The term ‘ADR’ is broad and includes various subtypes. Some ADRs can only be detected through changing laboratory test results. Other ADRs may identified when patients describe their symptoms to clinicians, such as depression, muscle stiffness, or sleeplessness, which are typically recorded in narrative notes. To identify such ADR signals from narrative reports in the EMR, Wang et al27 developed an NLP framework and employed the χ2 test. Their study achieved 31% precision and 75% recall (ie, an F score of 44%). Although the data utilized were completely different, the current study results still suggest that application of simple association measures to laboratory data for ADR detection can potentially achieve better performance than with subjective findings mined via NLP.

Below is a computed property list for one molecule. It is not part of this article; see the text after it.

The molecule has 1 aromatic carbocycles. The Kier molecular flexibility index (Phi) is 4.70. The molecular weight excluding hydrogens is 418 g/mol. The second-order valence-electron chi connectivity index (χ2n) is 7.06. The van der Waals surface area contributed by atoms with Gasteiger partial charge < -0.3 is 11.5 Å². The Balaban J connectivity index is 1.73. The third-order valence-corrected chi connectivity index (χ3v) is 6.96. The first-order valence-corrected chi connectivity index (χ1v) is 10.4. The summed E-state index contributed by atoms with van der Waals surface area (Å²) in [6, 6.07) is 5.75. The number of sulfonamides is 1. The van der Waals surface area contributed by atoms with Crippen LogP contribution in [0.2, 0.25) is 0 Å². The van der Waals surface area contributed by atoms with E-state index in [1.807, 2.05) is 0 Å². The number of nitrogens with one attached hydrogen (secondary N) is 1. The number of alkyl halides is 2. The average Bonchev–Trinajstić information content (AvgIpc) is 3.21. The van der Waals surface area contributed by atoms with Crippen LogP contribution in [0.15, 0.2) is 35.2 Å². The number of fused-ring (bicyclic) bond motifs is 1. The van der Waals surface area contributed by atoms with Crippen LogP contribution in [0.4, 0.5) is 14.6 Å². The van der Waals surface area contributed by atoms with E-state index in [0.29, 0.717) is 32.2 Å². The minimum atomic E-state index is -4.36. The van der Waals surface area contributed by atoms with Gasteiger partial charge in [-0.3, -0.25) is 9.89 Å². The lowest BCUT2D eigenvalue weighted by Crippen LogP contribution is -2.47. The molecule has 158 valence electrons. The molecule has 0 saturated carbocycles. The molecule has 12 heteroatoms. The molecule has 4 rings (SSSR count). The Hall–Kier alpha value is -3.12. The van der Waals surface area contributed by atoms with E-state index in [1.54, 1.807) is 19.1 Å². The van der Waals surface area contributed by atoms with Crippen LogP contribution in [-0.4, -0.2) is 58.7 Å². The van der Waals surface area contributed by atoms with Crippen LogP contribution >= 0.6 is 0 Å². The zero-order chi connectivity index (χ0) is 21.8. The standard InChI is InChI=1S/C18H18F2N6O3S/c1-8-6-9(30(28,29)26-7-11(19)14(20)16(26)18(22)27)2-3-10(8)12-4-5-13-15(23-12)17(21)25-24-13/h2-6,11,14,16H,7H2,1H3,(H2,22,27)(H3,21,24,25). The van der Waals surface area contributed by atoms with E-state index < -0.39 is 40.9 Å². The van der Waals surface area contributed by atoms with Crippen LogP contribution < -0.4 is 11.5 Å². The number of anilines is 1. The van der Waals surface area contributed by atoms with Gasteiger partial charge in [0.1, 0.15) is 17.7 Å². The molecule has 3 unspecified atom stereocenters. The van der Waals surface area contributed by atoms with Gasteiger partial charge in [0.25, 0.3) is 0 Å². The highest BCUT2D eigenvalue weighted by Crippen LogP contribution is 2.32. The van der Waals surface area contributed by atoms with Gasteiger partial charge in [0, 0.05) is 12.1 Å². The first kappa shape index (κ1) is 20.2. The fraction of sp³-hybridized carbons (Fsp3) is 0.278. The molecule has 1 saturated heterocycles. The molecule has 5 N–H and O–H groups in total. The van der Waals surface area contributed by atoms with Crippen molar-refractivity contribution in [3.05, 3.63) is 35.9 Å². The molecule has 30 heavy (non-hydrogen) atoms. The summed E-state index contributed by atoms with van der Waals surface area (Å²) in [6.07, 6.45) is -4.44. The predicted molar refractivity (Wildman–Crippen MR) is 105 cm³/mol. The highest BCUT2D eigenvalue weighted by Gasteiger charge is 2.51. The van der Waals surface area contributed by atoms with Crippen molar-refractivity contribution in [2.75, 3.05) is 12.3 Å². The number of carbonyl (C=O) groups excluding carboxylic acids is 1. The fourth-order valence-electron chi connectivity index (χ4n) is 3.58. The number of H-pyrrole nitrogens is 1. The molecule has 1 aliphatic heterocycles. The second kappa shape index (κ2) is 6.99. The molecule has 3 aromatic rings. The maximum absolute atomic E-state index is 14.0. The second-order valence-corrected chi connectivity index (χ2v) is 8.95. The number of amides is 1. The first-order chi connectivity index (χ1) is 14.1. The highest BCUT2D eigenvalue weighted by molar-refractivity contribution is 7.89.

The goal of our study was to develop data-driven methods to identify existing and new drug–ADR pairs. Therefore, our evaluation focused on detecting drug–ADR pairs rather than single ADR events. However, the laboratory-related ADRs defined in this study may not have been caused by drugs. To assess whether the cases extracted from the EMRs in our study design (figure 1) are truly drug related, we conducted a manual chart review for the drug–laboratory test pair ‘lisinopril versus elevated creatinine,’ which was selected based on the reviewer's clinical expertise. This manual evaluation included review of inpatient creatinine measurements to determine whether acute kidney injury (AKI) occurred after admission (thus ensuring that the creatinine increase criteria were indeed met), then an assessment of whether the patient was on the lisinopril prior to admission, along with whether the medication was given at least once 1 day before the AKI event, and finally a manual chart review of the progress notes and discharge summaries for other factors that are known to cause AKI or could have synergistically caused AKI. Although comprehensive ADR causality assessment scales45 such as the Naranjo instrument46 exist, we used a relatively simple approach based on expert judgment, similar to the Swedish method,47 as we had only one reviewer. The physician reviewer used a Likert scale of 1–5 to rate the likelihood of lisinopril as the cause of the elevated creatinine level. Scores of 1 and 2 indicate that it is unlikely lisinopril is related to the AKI. The rating 3 suggests contributory and multiple mechanisms as a group are likely to have caused the AKI. Finally, scores of 4 and 5 signify causative relationships because no other possible causes were identified in the EMR review. The chart review criteria were developed by the physician reviewer based on his clinical expertise. Detailed definitions of the chart review criteria are given in online supplementary table S2. We then randomly selected 23 of the 45 patients in our dataset who had experienced elevated creatinine after taking lisinopril during their hospital stay for chart review (table 1). As a result, two of the 23 cases were assigned scores of 4–5 (9%), 10 a rating of 3 (44%), and seven scores of 1–2 (30%), with four unknowns (17%). The unknowns were due to insufficient clinical notes. The percentage of solely drug-caused ADR cases (9%) in our study is higher than the 6.35% reported in Ramirez et al,40 possibly because our study design is more restrictive (figure 1). A lot of cases had a score of 3, where the medication contributed to the adverse event but might not be the only contributor. If we also include those cases as drug related, the percentage of true cases would be 53%, which is significantly higher than reported in Ramirez et al.40